Lawyers instructed over claims against universities following strike action
Lawyers announce they are investigating legal action on behalf of a potential group of students over the classes they were denied following the strike by academics over pensions
Posted on 20 March 2018
Lawyers for the students said that universities could be liable for claims from potentially hundreds of thousands of affected students totalling millions of pounds.
Chris Haan from the consumer rights team at Leigh Day said the firm was planning to act on behalf of a student group against the universities involved for breach of contract and under the Consumer Rights Act over missed teaching time with the possibility of each student being compensated for their missed lessons and the knock-on effects.
According to Leigh Day the claims could be worth as much as £1000 per student, depending on whether a university provides adequate replacement lessons and the effects on the individual student.
Universities want to change the Universities Superannuation Scheme (USS) from a defined-benefit scheme, which gives a guaranteed retirement income, to a defined-contribution scheme, where the pensions for lecturers would be subject to changes in the stock market.
Academics who are members of the University and College Union are angry at the proposed changes to their pensions, which they claim could leave them up to £10,000 a year worse off in retirement.
Lawyers at Leigh Day have stressed that the cases brought against the universities are not to undermine the striking lecturers, but rather to reimburse students who are expected to pay average tuition fees in excess of £9,000 per year for lessons which are not being provided by universities. The tuition fees paid by overseas students are higher.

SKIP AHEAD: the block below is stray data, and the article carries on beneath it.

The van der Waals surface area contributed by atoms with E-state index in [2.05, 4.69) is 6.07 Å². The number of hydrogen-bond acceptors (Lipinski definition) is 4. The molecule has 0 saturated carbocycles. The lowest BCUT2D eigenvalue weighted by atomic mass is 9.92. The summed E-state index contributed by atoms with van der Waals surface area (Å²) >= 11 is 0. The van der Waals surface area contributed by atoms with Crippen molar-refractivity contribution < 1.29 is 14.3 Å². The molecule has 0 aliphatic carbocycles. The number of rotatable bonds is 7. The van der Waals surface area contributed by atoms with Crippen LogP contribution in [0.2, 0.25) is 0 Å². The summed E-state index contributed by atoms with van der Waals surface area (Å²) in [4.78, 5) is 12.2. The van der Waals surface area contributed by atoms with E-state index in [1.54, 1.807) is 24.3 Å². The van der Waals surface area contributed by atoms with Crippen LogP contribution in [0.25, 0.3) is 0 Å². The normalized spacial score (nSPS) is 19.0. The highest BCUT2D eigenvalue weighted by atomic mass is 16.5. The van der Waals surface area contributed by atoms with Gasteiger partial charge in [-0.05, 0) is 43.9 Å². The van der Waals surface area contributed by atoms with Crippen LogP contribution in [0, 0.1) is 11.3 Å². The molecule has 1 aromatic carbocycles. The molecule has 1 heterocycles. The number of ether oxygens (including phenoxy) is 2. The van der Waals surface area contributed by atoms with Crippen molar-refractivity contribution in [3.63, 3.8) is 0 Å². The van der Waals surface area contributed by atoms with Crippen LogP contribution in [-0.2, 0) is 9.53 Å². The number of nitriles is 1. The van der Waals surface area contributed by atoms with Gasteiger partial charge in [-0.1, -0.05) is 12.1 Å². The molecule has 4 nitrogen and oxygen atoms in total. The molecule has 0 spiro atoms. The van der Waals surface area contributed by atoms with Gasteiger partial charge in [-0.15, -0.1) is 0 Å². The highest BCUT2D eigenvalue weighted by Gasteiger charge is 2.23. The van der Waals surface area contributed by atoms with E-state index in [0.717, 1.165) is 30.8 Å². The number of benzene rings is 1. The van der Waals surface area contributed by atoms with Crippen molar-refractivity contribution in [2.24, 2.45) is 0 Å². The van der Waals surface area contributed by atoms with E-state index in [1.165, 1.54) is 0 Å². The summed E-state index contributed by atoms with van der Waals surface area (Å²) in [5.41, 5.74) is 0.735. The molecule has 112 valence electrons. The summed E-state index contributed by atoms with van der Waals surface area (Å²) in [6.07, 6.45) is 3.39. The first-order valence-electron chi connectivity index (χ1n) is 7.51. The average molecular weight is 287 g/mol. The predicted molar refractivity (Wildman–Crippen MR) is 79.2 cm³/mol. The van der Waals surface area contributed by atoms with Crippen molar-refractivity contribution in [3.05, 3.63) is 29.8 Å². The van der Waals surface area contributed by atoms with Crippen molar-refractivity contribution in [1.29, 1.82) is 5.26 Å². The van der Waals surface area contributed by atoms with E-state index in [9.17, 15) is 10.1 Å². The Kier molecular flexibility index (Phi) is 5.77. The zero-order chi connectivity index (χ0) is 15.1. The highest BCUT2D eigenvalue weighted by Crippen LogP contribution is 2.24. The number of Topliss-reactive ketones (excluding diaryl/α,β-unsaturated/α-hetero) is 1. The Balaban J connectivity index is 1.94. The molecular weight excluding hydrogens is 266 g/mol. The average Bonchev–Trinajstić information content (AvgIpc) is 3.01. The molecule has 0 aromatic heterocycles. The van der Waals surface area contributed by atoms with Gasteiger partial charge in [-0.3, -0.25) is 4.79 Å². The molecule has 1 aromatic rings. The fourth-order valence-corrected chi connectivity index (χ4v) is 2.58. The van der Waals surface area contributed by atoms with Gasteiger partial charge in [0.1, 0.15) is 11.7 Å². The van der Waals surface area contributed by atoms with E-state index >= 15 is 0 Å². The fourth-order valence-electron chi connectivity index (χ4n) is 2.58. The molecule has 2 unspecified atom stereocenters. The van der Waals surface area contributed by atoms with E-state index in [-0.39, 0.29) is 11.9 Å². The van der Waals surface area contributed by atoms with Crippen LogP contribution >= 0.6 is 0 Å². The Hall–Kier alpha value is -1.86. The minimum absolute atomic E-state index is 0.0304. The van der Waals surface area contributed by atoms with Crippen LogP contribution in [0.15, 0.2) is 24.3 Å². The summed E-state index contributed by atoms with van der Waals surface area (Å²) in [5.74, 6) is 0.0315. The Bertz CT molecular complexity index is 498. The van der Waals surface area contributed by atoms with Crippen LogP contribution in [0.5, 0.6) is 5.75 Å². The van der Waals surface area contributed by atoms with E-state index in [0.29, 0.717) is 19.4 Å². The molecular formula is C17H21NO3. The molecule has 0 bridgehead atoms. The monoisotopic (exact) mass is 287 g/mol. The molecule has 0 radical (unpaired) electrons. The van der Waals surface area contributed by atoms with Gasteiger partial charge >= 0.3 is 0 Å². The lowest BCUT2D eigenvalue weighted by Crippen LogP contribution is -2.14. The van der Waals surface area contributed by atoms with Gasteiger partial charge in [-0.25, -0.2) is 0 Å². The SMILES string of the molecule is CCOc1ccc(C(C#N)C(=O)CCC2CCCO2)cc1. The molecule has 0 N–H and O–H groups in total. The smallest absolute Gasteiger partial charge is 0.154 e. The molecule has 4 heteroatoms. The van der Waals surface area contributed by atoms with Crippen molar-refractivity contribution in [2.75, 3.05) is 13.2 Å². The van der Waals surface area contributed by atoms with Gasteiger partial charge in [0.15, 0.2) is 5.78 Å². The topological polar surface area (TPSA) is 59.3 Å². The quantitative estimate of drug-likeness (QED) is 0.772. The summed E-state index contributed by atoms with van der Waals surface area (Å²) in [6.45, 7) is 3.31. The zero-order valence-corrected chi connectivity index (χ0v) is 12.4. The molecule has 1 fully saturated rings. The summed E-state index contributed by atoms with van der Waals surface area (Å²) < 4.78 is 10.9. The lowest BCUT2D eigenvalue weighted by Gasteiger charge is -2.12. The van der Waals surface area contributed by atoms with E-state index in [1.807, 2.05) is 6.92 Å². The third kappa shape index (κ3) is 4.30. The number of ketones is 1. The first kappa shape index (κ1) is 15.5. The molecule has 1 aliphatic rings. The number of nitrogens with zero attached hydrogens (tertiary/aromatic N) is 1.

Lawyers have urged universities to seek the earliest resolution to the dispute to ensure that students are not further inconvenienced by the strikes.
Chris Haan from the consumer rights team at Leigh Day said: “We would urge universities to settle this dispute quickly as they could be liable for a vast number of claims from students who have paid many thousands of pounds but who have, quite simply, not got what they paid for.
“Consumers who are not provided the services they were promised under a contract are protected by the law and we are currently investigating legal action on behalf of students from across the country.”
Cathy Olphin, a student at Lancaster University who has instructed Leigh Day said: “I am taking this legal action in order to get back the money I have spent via my student loan and not received tuition for. This is not a judgment on the strikes, it is just asking the university to compensate me for the lost teaching time.”